Most of us are in the privileged position of having a job. And yes, it is a privilege. Some people work for larger corporations, some work for smaller companies and some folks, like me, are self-employed. And if you’re a full-time, stay-at-home parent, that’s probably one of the most important jobs of all. We all work in some fashion or another and we all bring a certain set of skills, talents and expertise to the work that we do.
If you work in the kitchen of a restaurant, you’re probably pretty good with food. If you work for an accounting firm, you probably know a thing or two about numbers. If you’re a game developer, well, you’re probably pretty good at developing games. We all have our skills and talents. And some of your friends probably recognize that you might be the “go to” person to ask for professional advice. This opens up a dangerously slippery slope that is certainly not easy to navigate.
Especially when it comes to entrepreneurs who run their own businesses, do you ask for advice from friends who would otherwise charge for that same advice in their professional lives? Conversely, would you charge your friends for professional advice that would normally be billable to just about anyone else? There are no easy answers.
However, when it came time to hire a photographer to shoot my wedding, I did not expect to receive this service for free. The photographers had to follow us around all day and then spend many more hours afterward to process all the pictures. I paid for that service.
More recently, I decided that it was finally time for this blog to get a new look. I had considered doing it myself, grabbing a free or premium theme that I would then tweak, but I also recognized this would be far too time-consuming. This is especially true since I’m not nearly as artistic or as technical as someone who is far better qualified. So, I’m paying for this service too, albeit at a discounted rate.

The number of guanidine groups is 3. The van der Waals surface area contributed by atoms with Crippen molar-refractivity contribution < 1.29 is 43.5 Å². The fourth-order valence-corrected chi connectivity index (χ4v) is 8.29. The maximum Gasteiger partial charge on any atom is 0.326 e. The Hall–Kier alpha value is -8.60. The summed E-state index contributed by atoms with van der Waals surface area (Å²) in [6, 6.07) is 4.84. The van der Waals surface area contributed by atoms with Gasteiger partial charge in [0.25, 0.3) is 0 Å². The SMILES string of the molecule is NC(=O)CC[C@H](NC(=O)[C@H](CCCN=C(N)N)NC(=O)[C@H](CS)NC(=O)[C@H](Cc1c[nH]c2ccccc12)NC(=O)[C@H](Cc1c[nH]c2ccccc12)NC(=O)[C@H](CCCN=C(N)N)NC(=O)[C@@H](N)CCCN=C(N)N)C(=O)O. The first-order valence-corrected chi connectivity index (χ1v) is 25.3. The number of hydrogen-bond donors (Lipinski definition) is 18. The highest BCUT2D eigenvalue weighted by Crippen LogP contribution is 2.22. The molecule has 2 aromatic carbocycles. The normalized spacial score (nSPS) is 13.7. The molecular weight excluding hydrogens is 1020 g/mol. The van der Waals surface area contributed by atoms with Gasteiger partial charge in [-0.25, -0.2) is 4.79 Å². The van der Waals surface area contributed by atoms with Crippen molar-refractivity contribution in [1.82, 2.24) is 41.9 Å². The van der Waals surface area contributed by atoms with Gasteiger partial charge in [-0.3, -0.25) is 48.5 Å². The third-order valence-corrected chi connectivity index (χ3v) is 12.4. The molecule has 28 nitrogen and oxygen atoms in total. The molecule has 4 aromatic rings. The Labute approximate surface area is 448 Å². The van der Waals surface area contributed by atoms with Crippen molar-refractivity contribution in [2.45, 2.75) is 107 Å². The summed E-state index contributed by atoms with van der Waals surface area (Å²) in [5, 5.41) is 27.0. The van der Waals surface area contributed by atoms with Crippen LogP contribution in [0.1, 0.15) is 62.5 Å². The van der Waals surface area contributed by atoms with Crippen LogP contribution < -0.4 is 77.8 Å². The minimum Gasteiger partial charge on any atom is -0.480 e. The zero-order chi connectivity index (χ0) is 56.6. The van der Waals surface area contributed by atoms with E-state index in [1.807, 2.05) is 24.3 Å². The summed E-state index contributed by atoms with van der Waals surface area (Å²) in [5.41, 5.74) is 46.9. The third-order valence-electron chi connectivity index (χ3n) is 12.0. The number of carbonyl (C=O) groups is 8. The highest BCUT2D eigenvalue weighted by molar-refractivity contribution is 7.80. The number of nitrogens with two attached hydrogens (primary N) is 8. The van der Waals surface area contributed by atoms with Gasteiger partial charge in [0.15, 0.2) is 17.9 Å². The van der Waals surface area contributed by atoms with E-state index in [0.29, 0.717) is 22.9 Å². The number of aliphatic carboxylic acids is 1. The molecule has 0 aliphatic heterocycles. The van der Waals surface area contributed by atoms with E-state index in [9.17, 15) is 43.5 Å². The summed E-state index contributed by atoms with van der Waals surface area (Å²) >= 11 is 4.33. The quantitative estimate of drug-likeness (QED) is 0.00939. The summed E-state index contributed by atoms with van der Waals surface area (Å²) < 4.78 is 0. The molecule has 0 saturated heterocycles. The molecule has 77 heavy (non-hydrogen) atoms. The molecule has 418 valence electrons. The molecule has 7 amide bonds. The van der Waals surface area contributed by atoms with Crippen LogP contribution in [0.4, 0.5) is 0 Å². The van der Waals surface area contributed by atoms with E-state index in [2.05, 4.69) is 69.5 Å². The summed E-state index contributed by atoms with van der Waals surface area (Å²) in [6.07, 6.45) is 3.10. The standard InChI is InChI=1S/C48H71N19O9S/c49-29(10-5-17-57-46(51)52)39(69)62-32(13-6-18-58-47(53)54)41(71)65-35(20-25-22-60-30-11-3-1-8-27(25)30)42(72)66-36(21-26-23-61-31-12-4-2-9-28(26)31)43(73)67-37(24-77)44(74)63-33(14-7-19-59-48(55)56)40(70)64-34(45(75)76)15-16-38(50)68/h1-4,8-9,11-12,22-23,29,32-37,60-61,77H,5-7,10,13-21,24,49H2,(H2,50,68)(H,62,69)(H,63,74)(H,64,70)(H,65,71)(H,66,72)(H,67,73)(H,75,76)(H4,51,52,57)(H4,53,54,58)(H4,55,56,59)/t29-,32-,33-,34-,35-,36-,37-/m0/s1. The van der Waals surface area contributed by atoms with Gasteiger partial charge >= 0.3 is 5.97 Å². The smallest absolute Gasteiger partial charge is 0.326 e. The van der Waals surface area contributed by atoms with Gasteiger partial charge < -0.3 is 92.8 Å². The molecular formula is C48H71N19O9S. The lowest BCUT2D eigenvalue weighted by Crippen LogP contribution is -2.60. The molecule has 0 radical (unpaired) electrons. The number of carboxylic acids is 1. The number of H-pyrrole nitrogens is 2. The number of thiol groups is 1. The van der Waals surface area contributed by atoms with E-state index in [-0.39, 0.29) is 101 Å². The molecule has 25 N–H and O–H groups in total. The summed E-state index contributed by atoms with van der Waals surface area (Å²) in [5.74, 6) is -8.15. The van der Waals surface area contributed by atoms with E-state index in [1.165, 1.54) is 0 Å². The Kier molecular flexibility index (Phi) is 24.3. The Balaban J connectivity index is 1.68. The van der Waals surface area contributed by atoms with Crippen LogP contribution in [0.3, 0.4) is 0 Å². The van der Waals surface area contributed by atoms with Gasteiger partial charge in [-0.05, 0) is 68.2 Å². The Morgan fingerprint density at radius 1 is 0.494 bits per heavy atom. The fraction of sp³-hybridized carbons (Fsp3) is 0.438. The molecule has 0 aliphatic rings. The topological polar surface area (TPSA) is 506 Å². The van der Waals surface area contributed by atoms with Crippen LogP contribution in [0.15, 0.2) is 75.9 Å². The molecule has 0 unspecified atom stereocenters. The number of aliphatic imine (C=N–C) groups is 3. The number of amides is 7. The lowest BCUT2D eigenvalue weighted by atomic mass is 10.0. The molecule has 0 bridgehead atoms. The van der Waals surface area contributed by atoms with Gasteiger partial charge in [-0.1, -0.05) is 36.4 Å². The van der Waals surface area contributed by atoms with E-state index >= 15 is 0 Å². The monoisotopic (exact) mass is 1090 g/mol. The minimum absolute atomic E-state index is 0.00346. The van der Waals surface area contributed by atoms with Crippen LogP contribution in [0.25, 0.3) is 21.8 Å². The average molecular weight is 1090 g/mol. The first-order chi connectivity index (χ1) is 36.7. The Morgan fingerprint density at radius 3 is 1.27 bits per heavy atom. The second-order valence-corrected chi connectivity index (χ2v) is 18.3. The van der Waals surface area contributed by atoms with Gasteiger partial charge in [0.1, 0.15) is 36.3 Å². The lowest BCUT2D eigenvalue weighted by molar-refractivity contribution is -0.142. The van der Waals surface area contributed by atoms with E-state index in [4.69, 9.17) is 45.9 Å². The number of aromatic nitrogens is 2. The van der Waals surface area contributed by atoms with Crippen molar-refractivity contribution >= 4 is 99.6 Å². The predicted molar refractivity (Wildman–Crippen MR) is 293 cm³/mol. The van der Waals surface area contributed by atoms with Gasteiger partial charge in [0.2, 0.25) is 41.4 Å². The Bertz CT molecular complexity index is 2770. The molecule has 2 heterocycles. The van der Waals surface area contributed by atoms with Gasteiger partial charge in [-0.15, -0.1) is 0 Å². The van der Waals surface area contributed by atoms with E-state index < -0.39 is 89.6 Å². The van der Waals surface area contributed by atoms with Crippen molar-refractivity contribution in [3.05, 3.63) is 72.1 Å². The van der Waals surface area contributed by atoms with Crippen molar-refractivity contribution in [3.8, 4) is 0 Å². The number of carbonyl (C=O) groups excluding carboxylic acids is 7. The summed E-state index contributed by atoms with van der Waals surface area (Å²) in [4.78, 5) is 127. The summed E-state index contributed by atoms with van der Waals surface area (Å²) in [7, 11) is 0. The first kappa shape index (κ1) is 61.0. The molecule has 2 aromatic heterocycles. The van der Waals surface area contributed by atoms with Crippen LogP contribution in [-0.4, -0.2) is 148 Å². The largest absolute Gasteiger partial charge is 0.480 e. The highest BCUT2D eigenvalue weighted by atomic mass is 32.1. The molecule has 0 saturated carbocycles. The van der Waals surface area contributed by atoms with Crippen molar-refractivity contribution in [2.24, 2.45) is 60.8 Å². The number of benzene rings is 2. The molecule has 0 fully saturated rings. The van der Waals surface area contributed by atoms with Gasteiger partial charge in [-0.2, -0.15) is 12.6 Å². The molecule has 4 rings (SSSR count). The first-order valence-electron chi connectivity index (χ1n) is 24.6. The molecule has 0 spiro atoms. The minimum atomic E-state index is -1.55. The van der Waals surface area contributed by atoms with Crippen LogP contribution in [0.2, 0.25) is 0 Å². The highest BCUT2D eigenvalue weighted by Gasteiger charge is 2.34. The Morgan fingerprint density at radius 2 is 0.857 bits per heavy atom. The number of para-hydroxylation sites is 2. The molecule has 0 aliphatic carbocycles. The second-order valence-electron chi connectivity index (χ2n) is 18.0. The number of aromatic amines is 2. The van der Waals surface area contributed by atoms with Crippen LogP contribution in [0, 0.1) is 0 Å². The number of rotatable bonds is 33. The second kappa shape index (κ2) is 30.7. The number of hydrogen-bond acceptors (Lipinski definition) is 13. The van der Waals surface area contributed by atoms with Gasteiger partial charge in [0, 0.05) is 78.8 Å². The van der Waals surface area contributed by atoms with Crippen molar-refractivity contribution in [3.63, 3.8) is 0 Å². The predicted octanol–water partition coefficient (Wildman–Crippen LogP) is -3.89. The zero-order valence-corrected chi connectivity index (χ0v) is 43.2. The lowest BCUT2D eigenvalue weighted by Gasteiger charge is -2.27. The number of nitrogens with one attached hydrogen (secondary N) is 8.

Tangentially, this relates back to the conundrum of a friends and family discount, but the issue is even more complex. Where do you draw the line?
Friends have asked me to clarify some confusion about grammar. That sounds like fair game. Friends have asked me to compare the wording of two sentences, asking which I liked better or if I would reword it another way. That’s reasonable. I’ve also been asked for advice on what smartphone to buy or what restaurant to visit. But if these same friends asked me to proofread an ebook or to “clean up” a project proposal email, I’d hesitate. I’d normally charge for this service, but I can also feel uncomfortable asking for money from a friend.
Just because a friend happens to be a realtor, can I expect her to research a list of available properties that fit a certain criteria and not charge me for it? Can I expect my notary friend to draft up some legal documents for free? If a friend works in technical support, should I expect him to spend the next several hours with me to troubleshoot my computer woes? What about my friend who owns an auto mechanic shop? Can he help me diagnose and fix a problem with my car? Can my homemaker friend babysit my daughter for a few hours on a moment’s notice?
I don’t know. And I also recognize my own hypocrisy on the matter.
What do you think? How have you handled this kind of situation in the past, both as the person asking for professional advice and as the person receiving the request?